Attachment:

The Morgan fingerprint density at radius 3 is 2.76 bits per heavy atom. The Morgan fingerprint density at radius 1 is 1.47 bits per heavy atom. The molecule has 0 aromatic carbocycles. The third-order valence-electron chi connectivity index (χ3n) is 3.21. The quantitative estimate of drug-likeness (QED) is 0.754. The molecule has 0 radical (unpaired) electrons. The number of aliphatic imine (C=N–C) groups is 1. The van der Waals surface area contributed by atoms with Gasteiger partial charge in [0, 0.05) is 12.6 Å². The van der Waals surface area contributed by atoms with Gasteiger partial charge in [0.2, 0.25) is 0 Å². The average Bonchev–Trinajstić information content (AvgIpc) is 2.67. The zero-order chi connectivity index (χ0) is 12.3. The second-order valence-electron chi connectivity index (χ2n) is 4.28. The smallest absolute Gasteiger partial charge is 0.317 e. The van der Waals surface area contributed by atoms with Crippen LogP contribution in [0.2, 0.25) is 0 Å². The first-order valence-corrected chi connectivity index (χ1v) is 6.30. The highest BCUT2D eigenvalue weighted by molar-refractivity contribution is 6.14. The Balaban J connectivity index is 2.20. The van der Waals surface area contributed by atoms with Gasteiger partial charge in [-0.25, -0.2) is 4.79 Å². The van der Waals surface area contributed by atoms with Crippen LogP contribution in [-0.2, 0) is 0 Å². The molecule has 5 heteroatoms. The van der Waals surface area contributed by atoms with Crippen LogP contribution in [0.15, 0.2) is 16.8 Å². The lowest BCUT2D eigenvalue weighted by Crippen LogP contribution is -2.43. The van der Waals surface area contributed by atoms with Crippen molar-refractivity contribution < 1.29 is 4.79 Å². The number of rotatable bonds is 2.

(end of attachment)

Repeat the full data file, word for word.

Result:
The Morgan fingerprint density at radius 3 is 2.76 bits per heavy atom. The Morgan fingerprint density at radius 1 is 1.47 bits per heavy atom. The molecule has 0 aromatic carbocycles. The third-order valence-electron chi connectivity index (χ3n) is 3.21. The quantitative estimate of drug-likeness (QED) is 0.754. The molecule has 0 radical (unpaired) electrons. The number of aliphatic imine (C=N–C) groups is 1. The van der Waals surface area contributed by atoms with Gasteiger partial charge in [0, 0.05) is 12.6 Å². The van der Waals surface area contributed by atoms with Gasteiger partial charge in [0.2, 0.25) is 0 Å². The average Bonchev–Trinajstić information content (AvgIpc) is 2.67. The zero-order chi connectivity index (χ0) is 12.3. The second-order valence-electron chi connectivity index (χ2n) is 4.28. The smallest absolute Gasteiger partial charge is 0.317 e. The van der Waals surface area contributed by atoms with Crippen LogP contribution in [0.2, 0.25) is 0 Å². The first-order valence-corrected chi connectivity index (χ1v) is 6.30. The highest BCUT2D eigenvalue weighted by molar-refractivity contribution is 6.14. The Balaban J connectivity index is 2.20. The van der Waals surface area contributed by atoms with Gasteiger partial charge in [-0.25, -0.2) is 4.79 Å². The van der Waals surface area contributed by atoms with Crippen LogP contribution in [-0.2, 0) is 0 Å². The molecule has 5 heteroatoms. The van der Waals surface area contributed by atoms with Crippen LogP contribution in [0.15, 0.2) is 16.8 Å². The lowest BCUT2D eigenvalue weighted by Crippen LogP contribution is -2.43. The van der Waals surface area contributed by atoms with Crippen molar-refractivity contribution < 1.29 is 4.79 Å². The number of rotatable bonds is 2.